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Homework Help: Permutation and combination in maths

  1. Sep 12, 2005 #1
    Hi. I've got problem with this task.
    We have 5 digit. How many 7-digit numbers can we create that has at least 2 different digit?

  2. jcsd
  3. Sep 12, 2005 #2
    whats the problem?
  4. Sep 12, 2005 #3
    I don't know how to solve the task.

    Could anybody help me?
    Last edited: Sep 13, 2005
  5. Sep 14, 2005 #4
    I think that the answer is 5^6=15625 but i don't know how to prove it. Could you help me?
  6. Sep 14, 2005 #5


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    Homework Helper

    I think this problem is related to permutation and combination in maths.
  7. Sep 14, 2005 #6


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    There could be some confusion about what the question actually asks. If you stated the question exactly as given that might help.

    As I understand it, you are ask to create a seven-digit number where each digit comes from a set of five choices, and there must be at least two different digits represented within the seven. If that is the right interpretation of the question, there are a number of ways of going about this.

    The secret in combinatorics is to look for the short cuts to the answer. There are usually different equivalent ways of enumerating things. In this case, the quick way to the answer is to count up the options you're not allowed to have.

    Think of it this way. Every possible combination of digits is allowed (each of seven digits with 5 choices) except for a certain set. If you can figure what is the set that isn't allowed, you can just subtract it from the total.

    I won't give away the next step but ask yourself what combinations aren't allowed and then work out how many of them there are.
  8. Sep 14, 2005 #7
    I hope this is the correct answer to your question :

    (5 ) (5) * 5 ! - 5 =
    (25) ( 120) - 5 = 2995 ways
    Last edited: Sep 14, 2005
  9. Sep 14, 2005 #8
    Why is it correct answer? Could you explain it? I think it is too small.
  10. Sep 14, 2005 #9
    Yes it is P&C problem;
    well first off given only 5 distinct digits(i assume thats what you meant and lets call it alphabet to distinguish from 7digits)
    [0]how many 7 digit numbers can you make with 5 digits(- - - - - - -) =
    that is the total you can have. REMEMBER TO GET RID OF REPETITIONS
    find an easy way to do this..hint if (a is the first digit then a must also be the last.

    [1][Now what is the exclusion(well you want at least 2 different alphabets): you don't want any 7digit that has exactly only 1 alphabet present...
    thus your exclusion set is #of 7digits of only 1 alphabet present...THUS YOU GOTTA FIGURE HOW MANY THERE ARE

    Your solution will be #=TOTAL-Exlusion set.

    lastly becareful how many times your exclusion set appears in the set of repetitions.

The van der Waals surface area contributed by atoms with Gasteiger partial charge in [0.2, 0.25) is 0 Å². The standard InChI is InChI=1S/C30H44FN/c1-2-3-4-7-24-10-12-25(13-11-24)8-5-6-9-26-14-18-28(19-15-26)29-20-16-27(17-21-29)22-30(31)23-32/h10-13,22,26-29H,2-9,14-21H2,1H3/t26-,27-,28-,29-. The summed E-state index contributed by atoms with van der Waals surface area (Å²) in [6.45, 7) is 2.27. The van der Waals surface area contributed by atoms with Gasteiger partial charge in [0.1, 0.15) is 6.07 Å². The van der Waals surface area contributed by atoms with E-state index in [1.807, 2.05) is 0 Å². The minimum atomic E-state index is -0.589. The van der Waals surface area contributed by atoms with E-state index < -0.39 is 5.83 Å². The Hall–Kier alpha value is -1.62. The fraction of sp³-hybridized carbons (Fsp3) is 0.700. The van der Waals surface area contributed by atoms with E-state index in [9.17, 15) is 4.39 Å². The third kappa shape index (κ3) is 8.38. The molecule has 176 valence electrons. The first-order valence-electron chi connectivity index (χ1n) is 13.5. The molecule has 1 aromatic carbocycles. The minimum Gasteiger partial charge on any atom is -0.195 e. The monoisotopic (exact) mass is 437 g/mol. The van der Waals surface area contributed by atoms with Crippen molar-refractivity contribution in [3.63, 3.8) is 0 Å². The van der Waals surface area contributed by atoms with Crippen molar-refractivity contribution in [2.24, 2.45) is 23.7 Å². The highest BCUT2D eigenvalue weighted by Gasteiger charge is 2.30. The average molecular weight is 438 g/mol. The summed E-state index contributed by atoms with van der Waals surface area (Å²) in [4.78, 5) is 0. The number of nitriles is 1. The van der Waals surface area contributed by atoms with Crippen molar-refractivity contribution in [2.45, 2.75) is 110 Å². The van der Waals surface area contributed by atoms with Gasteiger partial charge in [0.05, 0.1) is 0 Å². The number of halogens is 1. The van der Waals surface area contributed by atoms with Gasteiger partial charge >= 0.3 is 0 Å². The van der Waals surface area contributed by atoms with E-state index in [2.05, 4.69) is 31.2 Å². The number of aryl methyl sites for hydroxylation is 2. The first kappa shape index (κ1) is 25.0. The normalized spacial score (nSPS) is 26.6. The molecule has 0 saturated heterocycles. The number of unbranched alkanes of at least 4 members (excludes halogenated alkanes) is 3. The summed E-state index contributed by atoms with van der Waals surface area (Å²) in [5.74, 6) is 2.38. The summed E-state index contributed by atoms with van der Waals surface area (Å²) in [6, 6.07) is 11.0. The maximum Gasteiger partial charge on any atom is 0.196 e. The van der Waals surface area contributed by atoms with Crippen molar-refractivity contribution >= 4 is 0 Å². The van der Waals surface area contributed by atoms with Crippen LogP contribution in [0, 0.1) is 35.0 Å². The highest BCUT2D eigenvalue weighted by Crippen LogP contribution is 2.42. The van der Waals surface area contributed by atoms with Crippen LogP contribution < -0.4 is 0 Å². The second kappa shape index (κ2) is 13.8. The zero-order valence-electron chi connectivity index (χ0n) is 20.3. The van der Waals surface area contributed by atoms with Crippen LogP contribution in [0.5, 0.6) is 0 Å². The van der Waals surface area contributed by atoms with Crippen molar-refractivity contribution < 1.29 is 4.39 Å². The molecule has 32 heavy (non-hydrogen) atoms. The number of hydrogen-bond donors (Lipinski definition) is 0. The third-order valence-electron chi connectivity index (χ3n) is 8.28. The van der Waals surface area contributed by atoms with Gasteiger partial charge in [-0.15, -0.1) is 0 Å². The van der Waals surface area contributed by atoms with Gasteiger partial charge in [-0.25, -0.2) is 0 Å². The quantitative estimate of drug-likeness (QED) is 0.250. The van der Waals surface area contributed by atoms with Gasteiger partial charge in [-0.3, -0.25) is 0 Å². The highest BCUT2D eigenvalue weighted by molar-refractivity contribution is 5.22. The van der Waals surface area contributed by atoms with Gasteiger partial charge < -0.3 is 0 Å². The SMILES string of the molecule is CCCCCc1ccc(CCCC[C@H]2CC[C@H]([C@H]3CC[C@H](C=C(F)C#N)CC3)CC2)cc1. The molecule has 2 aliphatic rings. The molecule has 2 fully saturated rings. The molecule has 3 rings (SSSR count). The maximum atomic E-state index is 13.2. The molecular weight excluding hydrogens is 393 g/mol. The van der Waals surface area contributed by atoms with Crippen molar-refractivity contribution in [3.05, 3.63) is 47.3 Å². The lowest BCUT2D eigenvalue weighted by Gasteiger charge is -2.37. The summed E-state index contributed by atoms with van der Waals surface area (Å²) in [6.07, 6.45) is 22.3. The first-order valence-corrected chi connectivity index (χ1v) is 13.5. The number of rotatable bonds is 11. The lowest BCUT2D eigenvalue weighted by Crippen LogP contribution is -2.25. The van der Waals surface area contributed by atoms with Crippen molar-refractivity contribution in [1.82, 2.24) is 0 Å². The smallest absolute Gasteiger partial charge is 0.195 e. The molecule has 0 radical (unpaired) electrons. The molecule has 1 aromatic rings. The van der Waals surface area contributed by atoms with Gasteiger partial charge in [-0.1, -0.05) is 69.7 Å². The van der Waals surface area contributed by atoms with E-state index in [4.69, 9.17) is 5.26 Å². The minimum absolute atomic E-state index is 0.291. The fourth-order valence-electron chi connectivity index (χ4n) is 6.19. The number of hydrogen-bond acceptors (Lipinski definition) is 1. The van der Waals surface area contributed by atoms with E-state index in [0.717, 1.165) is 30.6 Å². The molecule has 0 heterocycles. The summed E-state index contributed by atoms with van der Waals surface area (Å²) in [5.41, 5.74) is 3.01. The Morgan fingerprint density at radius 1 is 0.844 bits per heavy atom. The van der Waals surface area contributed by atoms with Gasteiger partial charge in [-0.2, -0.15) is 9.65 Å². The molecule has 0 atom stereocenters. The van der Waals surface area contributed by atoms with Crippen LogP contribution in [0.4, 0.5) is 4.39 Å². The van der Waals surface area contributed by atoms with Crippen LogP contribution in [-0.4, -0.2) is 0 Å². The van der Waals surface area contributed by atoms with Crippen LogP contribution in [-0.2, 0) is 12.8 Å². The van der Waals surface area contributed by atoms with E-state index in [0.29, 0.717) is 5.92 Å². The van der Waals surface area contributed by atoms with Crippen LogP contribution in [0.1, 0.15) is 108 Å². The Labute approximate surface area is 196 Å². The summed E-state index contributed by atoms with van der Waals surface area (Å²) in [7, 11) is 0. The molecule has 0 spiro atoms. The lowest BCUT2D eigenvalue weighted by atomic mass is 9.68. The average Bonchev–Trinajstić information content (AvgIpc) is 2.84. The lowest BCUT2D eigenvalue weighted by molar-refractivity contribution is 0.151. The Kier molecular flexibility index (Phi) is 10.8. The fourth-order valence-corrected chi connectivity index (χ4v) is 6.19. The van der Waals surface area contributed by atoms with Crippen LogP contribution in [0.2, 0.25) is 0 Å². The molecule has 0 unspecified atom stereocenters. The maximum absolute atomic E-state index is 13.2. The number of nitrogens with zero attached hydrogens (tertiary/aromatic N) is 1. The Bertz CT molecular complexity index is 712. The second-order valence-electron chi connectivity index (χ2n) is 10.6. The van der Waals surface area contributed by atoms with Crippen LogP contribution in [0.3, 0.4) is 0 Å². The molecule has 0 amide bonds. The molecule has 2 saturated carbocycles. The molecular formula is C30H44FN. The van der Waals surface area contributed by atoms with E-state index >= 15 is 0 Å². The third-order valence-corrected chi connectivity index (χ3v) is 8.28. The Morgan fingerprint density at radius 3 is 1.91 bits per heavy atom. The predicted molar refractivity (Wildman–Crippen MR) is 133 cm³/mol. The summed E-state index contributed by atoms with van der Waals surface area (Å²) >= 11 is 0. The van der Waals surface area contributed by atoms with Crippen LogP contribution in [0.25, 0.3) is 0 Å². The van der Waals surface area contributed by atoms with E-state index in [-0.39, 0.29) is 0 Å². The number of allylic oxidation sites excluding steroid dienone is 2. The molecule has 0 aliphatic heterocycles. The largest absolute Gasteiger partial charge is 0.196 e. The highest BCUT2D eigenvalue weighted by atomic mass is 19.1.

Last edited: Sep 14, 2005
  11. Sep 14, 2005 #10
    I think I made small mistake , you have to choose five choices of each digit of each of the seven digits you suppose to fill then you have


    excluding five choices (a,a,a,a,a) or (b,b,b,b,b) .........five of them
    then the answer = 5^7-5=78120 ways

    I am sorry again I made mistake.I hope this time it is right
  12. Sep 14, 2005 #11
    If you mean you have to make a 5-number sequence when you have 7 different numbers to choose from for each position, you need to do (number of possibilities per position)^(number of positions). Subtract the illegal choices from that number, and you're done.
    Last edited: Sep 14, 2005
  13. Sep 14, 2005 #12
    mithal i dont' think thats the right answer because you forgot to subtract repetitive #s from the 5^7.
  14. Sep 14, 2005 #13
    I think it is right because these five choices are the only non - permissable in the condition of the problem ( at least two allowed different digits ) suppose else (a,a,a,a,b) is included a,b are two different digits .
  15. Sep 14, 2005 #14
    thats not what i meant.... what i meant was the set of all valid 7digits prior to the restriction (subtraction of 5) is not 5^7.
  16. Sep 14, 2005 #15
    It is 5 ^7 .Every time you have to make five choices for each digit of the seven digits .repetion is allowed .So in this way you cover all possibilities and then subtract the five cases that not allowed in the condition of the problem as I mentioned before .
  17. Sep 14, 2005 #16
    No, repetitions are not allowed. repetitions are not distinct
    for examples in 3digit words 121 and 121 are a repetition but in 5^3 they are counted separatedly so 2x rather than 1x.
  18. Sep 14, 2005 #17
    I didn't mean repeation in the sense you are talking about . I mean if you choose 3 for the first digit then you can use 3 again for the second digit or the third or etc. or any other number . That mean once you choose that number for that digit you can repeat it again subsequently for other digits.You can visualize this if you draw a tree and consider different cases .

    I also would like to point out to a small mistake I made with the notations

    I assumed the five digits are (a , b , c ,d ,e ) and

    I meant ( a , a ,a ,a ,a ,a ,a ) and not like in the solution
    ( a , a ,a ,a ,a ) since it is seven digit number not five and the same for the others . But this has no effects on the logic of the answer . All stay the same .
  19. Sep 14, 2005 #18
    i understood what repetition you were talking about. However i was not refereing to the alphabet(5digits) but rather the word(7digit word)
    THe repetition i was thinking of was an undirectional ordering question where
    abc is the same cba. I realized i was wrong. and i apologize.
    The question was refering to directional words.
    Last edited: Sep 14, 2005
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